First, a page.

Coast Guard Auxiliarist making the meals

PORTSMOUTH, Va. – The Coast Guard Auxiliary, an all-volunteer organization, provides aid for the Coast Guard in a myriad of ways such as conducting boating safety courses, helping out at Coast Guard boat stations, monitoring radios, and more, has found yet another unique way to take some weight off of the shoulders of Coast Guardsmen in the fleet.
The Coast Guard Auxiliary, an all-volunteer organization, provides aid for the Coast Guard in a myriad of ways such as conducting boating safety courses, helping out at Coast Guard boat stations, monitoring radios, and more, has found yet another unique way to take some weight off of the shoulders of Coast Guardsmen in the fleet.

Food Service Specialists (FSs) in the Coast Guard are a busy group. They get up early to cook and serve meals for the crew of their unit and they work late, cleaning up the galley in the evening.

For many Coast Guard units, the FSs have little time for much aside from their primary duties as cooks. Due to their demanding rotation as duty cooks, it can be difficult for them to pick up additional training and collateral duties such as becoming boarding team members. With two or three cooks at a unit, when one takes a vacation, the others have to step up to fill in.

To help shoulder a bit of the load, the Coast Guard Auxiliary has a pilot program called the Auxiliary Chef program, or AUXCHEF. Through this program, auxiliarists are trained to perform the duties of Coast Guard food service specialists. With this training, they cater events such as changes of command and they fill in for cooks in need.

Recently, Petty Officer 2nd Class Felix Jimenez, a Food Service Specialist at Station Little Creek in Virginia Beach, Va., wanted to take leave for a week. There are only two FSs at the station, and the leave he requested conflicted with his duty rotation. Luckily, Jimenez’ supervisor, Petty Officer 1st Class Willie Scott, a Boatswain’s Mate at the station, knew of the Coast Guard Auxiliary’s AUXCHEF program and it’s chairman, Ron Ellis.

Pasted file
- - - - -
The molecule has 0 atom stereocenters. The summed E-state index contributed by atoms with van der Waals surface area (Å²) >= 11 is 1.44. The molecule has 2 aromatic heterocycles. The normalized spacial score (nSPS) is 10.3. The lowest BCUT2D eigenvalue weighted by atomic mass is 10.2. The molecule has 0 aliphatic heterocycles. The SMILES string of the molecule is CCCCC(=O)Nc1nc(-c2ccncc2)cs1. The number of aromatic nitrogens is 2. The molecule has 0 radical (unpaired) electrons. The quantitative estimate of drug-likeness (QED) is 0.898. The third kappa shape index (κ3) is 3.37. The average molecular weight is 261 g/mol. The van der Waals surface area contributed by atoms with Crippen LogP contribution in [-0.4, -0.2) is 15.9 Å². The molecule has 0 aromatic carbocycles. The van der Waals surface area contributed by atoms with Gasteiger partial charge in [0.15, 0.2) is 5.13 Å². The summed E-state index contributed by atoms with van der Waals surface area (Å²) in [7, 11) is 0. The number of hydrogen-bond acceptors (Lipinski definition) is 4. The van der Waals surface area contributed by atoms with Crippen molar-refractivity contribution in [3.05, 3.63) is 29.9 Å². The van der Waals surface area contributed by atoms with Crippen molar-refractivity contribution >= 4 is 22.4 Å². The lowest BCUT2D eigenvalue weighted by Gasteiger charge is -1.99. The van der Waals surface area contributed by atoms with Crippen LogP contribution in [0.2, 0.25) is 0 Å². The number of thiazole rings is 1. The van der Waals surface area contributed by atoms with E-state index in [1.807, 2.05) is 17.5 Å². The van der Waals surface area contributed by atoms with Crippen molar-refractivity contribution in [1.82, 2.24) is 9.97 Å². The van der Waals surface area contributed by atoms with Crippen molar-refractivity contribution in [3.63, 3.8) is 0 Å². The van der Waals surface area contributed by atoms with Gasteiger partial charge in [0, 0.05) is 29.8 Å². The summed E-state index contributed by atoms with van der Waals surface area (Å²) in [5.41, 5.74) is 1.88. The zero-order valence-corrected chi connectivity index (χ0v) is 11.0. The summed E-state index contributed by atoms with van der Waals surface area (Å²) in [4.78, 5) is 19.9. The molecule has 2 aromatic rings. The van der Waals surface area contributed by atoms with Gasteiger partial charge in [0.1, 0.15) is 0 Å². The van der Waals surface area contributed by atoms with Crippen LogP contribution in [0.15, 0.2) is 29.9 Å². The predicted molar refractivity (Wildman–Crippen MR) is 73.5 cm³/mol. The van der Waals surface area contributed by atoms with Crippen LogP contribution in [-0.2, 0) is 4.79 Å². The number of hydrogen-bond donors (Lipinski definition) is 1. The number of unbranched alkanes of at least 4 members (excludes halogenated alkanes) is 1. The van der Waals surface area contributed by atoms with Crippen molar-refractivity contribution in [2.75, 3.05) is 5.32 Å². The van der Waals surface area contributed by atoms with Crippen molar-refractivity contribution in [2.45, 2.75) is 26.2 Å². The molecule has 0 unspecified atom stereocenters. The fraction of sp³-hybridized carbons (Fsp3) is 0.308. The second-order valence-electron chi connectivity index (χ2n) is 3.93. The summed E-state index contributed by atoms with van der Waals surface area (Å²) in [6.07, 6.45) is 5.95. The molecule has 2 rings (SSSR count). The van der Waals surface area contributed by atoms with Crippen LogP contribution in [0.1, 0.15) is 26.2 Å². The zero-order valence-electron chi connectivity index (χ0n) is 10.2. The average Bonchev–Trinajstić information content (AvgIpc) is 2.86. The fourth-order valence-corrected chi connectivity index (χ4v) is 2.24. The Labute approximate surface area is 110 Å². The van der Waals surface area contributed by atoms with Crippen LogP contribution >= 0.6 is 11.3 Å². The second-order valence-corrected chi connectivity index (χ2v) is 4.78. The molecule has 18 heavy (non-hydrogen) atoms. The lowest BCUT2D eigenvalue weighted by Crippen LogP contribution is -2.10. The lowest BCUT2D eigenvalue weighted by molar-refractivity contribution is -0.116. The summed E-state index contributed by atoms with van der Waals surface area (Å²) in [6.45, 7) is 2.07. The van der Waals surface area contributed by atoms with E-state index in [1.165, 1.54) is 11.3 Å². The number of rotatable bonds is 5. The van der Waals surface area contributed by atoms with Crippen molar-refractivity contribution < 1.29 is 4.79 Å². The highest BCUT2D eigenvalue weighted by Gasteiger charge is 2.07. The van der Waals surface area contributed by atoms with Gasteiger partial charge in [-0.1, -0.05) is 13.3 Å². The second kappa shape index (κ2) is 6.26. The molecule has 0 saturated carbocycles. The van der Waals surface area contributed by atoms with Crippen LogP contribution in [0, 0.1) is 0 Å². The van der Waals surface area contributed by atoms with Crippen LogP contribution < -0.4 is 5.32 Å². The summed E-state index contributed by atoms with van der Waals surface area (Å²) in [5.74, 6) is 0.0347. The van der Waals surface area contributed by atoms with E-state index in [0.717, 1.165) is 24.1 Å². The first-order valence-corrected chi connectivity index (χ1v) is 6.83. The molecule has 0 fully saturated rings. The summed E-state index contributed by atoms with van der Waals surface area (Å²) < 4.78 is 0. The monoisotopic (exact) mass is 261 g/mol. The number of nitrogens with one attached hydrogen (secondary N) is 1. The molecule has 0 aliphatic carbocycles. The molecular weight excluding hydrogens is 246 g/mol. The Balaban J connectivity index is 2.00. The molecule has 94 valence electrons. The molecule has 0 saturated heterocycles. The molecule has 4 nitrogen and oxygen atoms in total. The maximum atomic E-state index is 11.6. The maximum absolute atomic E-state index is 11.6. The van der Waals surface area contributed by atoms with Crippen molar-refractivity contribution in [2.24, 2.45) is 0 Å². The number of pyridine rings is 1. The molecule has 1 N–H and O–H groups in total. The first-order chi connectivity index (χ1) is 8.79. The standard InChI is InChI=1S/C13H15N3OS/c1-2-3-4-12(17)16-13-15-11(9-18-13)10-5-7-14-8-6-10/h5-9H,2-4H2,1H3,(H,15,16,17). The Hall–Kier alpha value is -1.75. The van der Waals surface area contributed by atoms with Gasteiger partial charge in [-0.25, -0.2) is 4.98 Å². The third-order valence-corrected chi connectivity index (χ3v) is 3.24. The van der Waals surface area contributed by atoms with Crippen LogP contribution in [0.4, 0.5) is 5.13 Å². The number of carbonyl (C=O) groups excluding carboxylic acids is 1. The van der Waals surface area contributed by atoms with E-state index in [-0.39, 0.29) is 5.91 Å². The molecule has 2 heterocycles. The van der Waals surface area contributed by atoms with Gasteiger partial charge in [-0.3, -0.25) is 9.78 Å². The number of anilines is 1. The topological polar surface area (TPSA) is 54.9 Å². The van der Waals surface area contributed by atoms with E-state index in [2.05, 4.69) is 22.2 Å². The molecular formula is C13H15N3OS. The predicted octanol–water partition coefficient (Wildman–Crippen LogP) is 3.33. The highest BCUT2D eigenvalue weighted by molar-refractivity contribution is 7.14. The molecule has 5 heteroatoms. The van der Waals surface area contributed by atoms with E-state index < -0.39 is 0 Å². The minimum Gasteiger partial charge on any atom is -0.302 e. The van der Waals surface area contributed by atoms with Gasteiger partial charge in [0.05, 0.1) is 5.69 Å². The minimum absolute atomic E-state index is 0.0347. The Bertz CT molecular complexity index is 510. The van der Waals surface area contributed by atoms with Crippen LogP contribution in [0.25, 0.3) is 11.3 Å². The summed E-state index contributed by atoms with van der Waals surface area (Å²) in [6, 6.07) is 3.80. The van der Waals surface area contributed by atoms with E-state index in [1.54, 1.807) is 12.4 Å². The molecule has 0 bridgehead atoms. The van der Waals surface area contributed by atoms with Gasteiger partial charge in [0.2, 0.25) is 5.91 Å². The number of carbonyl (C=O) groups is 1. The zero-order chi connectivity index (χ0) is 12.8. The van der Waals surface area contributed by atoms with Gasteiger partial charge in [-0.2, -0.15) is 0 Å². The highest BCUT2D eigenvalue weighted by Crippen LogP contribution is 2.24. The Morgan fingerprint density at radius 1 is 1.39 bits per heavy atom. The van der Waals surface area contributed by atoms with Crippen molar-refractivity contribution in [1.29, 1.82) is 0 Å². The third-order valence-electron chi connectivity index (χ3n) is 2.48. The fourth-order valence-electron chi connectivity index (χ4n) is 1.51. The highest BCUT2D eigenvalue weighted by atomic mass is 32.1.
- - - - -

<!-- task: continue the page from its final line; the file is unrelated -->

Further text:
“Since Station Little Creek only has two cooks that work two days on, two off with alternating weekends, it places a burden on the station, cooks, and duty section to cover when one cook is on leave,” said Scott. “So I contacted Mr. Ellis and explained our situation and he agreed to provide coverage for the days we requested,”

As an auxiliarist, Ellis wanted to help the Coast Guard in any way that he could. When he heard about the AUXCHEF program, he decided that it sounded like something that he would be able to do well.

The AUXCHEF program started in 2003 in the First Southern Coast Guard Auxiliary district – which includes New Jersey, New York, and Connecticut. Later, Ellis, of Louisa, Va., brought the program to the Fifth Southern District – which includes Maryland, Virginia, Washington D.C., and North Carolina.

Ellis said that when he first picked up the program, he was unsure about how to go about getting it really started in the Fifth Southern district. After receiving little contact with the program up north, he just made it his own and worked it out himself. “I’m going to fly with this thing,” he said.

“I had been on cutters before I got involved with the program, and I noticed that the FSs weren’t always getting the help they needed,” said Ellis. “Very seldom could they get someone to relieve them. So I thought this would be the best opportunity for some auxiliarists to start stepping in.”

Ellis decided to provide that help, he said. Since his assumption of the role of AUXCHEF chairman for his district, he has served at two small boat stations and four cutters, filling in for the units’ FSs. In addition, he has trained 21 Coast Guard Auxiliary members to serve in the AUXCHEF program.

Most of the cooking knowledge Ellis has was acquired from the Coast Guard. Ellis is one of a few civilians to have completed the Coast Guard FS class “A” school. In addition, the Coast Guard sent him to the Culinary Institute of America in Hyde Park, N.Y., to take a course on small dishes and appetizers.

Now, when a Fifth District station or cutter’s food service staff is short-handed and the unit doesn’t have enough hands to cover him, there’s a constantly available group of qualified auxiliarists who are willing and eager to step in and get the job done.

Wherever Ellis and the other AUXCHEFs go to work, they are well-received, he said.

“We all got along very well. We had a great time,” said Ellis of his experiences working with various Coast Guard crews. “The morale of the Coast Guard is the food.”

The crews most definitely enjoy his cooking, he said. They always ask when he’s coming back.

Currently, AUXCHEF is only working in the Fifth Southern District but Ellis has plans for expansion. If all goes as planned, this program will eventually spread nationwide, said Ellis.

“I see a future in this program where I would like it go from Maine all the way down to Florida, and then eventually work out West,” he said. “Once I get the cadre and a group of instructors to where they can work their areas, then we’ll just work on pulling more people into the program.”

Anyone interested in the Coast Guard Auxiliary can go to nws.cgaux.org and fill out an online form which put them in contact with the closest Auxiliary flotilla.

Auxiliarists interested in getting involved with the AUXCHEF program may e-mail Ron Ellis at raegraph@msn.com.

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